Fined-grained rims (FGRs) are porous structures of dust found in the bodies of carbonaceous chondrites. The attachment and compaction of dust on the surface of chondrules creates a porous layer, which has been predicted to facilitate co-accretion with other chondrule compounds within the solar nebula. Understanding the mechanisms of formation and evolution of FGRs would provide important information about the origin of planetesimals in the protoplanetary disk. Recent numerical modeling has simulated the initial porosity and rim structure for different turbulent gas environments. In order to obtain further insight into the dust accretion process, we are performing experiments that recreate the initial accretion and restructuring of dust grains on the surface of chondrule analogs for multiple velocity regimes. The experimentally-formed dust layers can be compared with the FGRs found in chondrites and those generated by numerical models. In order to analyze the rim, a set-up of high-speed cameras and laser sheets is used to image the dust layer as the dust is collected, which will be described in this poster. A sequence of image processing is used to analyze morphological elements of the rim such as porosity and topography.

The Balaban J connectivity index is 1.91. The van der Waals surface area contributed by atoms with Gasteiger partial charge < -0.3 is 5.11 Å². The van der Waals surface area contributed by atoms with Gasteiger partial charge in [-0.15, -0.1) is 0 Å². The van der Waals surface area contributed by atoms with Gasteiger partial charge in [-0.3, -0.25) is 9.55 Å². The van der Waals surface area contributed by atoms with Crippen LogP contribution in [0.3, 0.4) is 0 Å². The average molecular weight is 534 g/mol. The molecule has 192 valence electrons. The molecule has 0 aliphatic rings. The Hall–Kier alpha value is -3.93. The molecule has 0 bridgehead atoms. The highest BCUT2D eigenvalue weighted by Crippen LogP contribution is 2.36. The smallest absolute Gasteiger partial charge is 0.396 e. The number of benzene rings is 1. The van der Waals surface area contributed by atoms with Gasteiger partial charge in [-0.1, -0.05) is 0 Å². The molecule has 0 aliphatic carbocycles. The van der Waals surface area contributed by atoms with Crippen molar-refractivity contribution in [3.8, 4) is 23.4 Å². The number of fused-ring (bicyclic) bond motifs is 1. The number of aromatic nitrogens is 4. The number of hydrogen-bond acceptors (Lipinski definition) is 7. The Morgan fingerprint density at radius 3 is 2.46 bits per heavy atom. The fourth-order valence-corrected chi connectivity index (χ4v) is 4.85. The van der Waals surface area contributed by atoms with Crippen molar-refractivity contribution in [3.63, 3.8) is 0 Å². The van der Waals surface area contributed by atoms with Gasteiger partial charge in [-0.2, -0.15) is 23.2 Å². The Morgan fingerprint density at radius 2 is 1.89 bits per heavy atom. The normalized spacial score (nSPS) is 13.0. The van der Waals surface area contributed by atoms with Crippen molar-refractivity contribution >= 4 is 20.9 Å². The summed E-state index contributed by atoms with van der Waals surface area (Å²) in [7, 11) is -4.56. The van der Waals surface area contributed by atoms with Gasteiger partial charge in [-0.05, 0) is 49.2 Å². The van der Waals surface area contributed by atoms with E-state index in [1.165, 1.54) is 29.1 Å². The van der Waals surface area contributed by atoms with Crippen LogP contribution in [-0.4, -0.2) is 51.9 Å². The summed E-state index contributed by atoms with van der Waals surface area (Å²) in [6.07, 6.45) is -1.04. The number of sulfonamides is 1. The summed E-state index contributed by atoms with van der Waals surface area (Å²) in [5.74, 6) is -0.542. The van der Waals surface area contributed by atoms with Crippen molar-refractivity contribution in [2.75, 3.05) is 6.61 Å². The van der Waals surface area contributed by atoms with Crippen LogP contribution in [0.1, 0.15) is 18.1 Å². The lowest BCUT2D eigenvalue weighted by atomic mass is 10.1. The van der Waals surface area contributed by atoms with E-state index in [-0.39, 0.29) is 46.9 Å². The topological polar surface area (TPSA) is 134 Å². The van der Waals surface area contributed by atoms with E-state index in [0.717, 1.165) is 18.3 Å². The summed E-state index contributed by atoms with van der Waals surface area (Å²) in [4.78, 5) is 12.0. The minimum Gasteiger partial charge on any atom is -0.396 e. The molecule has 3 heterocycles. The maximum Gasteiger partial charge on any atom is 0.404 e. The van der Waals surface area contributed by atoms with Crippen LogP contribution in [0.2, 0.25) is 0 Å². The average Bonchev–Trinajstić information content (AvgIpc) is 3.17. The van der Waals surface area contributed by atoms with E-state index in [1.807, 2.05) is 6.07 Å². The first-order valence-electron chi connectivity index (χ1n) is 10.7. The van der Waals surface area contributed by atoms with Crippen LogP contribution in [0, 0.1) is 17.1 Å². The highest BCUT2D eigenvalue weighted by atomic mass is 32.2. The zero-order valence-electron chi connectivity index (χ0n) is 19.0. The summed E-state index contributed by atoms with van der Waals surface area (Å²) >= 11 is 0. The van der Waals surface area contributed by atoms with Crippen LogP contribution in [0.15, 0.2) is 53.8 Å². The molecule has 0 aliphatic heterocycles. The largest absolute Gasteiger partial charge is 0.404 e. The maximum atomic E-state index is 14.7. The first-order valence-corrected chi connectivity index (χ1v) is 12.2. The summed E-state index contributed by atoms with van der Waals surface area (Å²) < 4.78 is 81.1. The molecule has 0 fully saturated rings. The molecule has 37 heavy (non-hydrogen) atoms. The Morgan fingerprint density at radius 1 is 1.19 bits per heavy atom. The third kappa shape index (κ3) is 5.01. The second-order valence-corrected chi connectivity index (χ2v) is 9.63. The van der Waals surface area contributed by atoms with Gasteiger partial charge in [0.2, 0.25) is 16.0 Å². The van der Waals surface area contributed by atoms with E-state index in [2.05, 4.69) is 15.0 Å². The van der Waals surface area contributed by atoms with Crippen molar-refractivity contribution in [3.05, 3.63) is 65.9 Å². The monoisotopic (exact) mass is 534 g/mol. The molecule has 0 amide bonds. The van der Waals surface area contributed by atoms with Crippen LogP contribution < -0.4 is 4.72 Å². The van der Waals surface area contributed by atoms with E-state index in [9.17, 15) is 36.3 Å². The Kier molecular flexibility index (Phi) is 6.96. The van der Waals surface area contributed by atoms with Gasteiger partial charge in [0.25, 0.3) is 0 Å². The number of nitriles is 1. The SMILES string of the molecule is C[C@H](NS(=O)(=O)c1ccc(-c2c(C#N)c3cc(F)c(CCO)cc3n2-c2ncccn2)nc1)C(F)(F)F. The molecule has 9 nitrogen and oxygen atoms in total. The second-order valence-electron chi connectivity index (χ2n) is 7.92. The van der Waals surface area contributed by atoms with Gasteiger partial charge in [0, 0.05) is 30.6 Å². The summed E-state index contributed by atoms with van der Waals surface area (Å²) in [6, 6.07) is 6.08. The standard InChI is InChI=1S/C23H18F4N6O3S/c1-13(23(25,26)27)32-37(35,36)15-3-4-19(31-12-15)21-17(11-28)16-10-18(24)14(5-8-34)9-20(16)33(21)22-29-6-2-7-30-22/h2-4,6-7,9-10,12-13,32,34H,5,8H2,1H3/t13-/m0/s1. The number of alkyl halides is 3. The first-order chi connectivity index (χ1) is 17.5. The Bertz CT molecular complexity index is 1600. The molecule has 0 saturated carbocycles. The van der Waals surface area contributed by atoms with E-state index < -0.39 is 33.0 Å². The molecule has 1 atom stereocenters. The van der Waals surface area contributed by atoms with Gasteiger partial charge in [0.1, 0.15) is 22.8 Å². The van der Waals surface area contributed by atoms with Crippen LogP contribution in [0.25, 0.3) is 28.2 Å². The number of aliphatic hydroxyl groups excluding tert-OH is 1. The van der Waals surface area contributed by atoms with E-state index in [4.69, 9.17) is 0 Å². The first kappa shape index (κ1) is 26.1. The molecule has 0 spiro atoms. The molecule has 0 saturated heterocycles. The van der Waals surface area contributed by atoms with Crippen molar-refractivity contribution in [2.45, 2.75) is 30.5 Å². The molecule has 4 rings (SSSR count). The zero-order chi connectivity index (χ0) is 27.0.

This material is based on work supported by the NSF grant number 2008493 and NASA grant number EW20_2-0053